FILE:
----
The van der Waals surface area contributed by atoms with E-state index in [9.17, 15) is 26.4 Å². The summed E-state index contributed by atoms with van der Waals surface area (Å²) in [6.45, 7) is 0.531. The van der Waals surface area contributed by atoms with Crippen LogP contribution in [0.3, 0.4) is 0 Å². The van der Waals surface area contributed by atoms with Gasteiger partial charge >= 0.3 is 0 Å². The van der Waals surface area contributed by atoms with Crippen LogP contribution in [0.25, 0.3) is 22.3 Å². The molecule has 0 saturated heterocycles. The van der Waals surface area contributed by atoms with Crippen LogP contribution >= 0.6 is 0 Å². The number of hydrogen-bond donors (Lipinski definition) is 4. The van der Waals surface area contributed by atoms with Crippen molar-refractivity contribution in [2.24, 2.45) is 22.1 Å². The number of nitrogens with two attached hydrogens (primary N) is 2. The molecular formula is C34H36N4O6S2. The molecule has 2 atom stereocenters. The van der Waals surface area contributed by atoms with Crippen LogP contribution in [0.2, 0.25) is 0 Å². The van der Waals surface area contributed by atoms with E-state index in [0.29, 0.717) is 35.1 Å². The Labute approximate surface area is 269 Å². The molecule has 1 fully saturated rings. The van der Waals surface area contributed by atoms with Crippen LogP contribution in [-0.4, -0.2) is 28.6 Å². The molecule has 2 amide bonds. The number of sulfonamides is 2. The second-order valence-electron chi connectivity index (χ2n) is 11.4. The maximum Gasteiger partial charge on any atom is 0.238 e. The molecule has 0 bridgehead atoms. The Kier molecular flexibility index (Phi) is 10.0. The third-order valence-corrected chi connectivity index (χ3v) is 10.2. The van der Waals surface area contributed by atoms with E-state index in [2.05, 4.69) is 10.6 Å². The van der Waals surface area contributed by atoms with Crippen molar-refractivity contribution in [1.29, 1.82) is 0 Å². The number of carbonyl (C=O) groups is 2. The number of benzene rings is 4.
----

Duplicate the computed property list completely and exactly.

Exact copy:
The van der Waals surface area contributed by atoms with E-state index in [9.17, 15) is 26.4 Å². The summed E-state index contributed by atoms with van der Waals surface area (Å²) in [6.45, 7) is 0.531. The van der Waals surface area contributed by atoms with Crippen LogP contribution in [0.3, 0.4) is 0 Å². The van der Waals surface area contributed by atoms with Gasteiger partial charge >= 0.3 is 0 Å². The van der Waals surface area contributed by atoms with Crippen LogP contribution in [0.25, 0.3) is 22.3 Å². The molecule has 0 saturated heterocycles. The van der Waals surface area contributed by atoms with Crippen LogP contribution >= 0.6 is 0 Å². The number of hydrogen-bond donors (Lipinski definition) is 4. The van der Waals surface area contributed by atoms with Crippen molar-refractivity contribution in [2.24, 2.45) is 22.1 Å². The number of nitrogens with two attached hydrogens (primary N) is 2. The molecular formula is C34H36N4O6S2. The molecule has 2 atom stereocenters. The van der Waals surface area contributed by atoms with Crippen LogP contribution in [0.2, 0.25) is 0 Å². The van der Waals surface area contributed by atoms with E-state index in [0.29, 0.717) is 35.1 Å². The Labute approximate surface area is 269 Å². The molecule has 1 fully saturated rings. The van der Waals surface area contributed by atoms with Crippen LogP contribution in [-0.4, -0.2) is 28.6 Å². The molecule has 2 amide bonds. The number of sulfonamides is 2. The second-order valence-electron chi connectivity index (χ2n) is 11.4. The maximum Gasteiger partial charge on any atom is 0.238 e. The molecule has 0 bridgehead atoms. The Kier molecular flexibility index (Phi) is 10.0. The third-order valence-corrected chi connectivity index (χ3v) is 10.2. The van der Waals surface area contributed by atoms with E-state index in [2.05, 4.69) is 10.6 Å². The van der Waals surface area contributed by atoms with Crippen molar-refractivity contribution in [1.29, 1.82) is 0 Å². The number of carbonyl (C=O) groups is 2. The number of benzene rings is 4.